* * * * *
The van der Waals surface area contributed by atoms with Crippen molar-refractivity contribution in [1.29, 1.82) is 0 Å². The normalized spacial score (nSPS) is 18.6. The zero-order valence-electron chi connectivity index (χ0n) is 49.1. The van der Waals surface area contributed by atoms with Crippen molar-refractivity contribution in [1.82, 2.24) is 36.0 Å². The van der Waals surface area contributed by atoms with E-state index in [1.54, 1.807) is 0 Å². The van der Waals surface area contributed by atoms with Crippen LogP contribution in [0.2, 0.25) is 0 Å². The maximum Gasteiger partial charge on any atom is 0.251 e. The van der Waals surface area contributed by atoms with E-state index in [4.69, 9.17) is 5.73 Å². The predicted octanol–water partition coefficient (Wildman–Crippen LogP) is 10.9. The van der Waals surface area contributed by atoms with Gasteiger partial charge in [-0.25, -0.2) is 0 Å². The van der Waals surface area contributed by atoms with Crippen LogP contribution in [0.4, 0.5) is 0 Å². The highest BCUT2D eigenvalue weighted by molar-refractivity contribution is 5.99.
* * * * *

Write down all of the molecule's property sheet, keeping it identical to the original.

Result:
The van der Waals surface area contributed by atoms with Crippen molar-refractivity contribution in [1.29, 1.82) is 0 Å². The normalized spacial score (nSPS) is 18.6. The zero-order valence-electron chi connectivity index (χ0n) is 49.1. The van der Waals surface area contributed by atoms with Crippen molar-refractivity contribution in [1.82, 2.24) is 36.0 Å². The van der Waals surface area contributed by atoms with E-state index in [1.54, 1.807) is 0 Å². The van der Waals surface area contributed by atoms with Crippen LogP contribution in [0.2, 0.25) is 0 Å². The maximum Gasteiger partial charge on any atom is 0.251 e. The van der Waals surface area contributed by atoms with E-state index in [4.69, 9.17) is 5.73 Å². The predicted octanol–water partition coefficient (Wildman–Crippen LogP) is 10.9. The van der Waals surface area contributed by atoms with Gasteiger partial charge in [-0.25, -0.2) is 0 Å². The van der Waals surface area contributed by atoms with Crippen LogP contribution in [0.4, 0.5) is 0 Å². The highest BCUT2D eigenvalue weighted by molar-refractivity contribution is 5.99.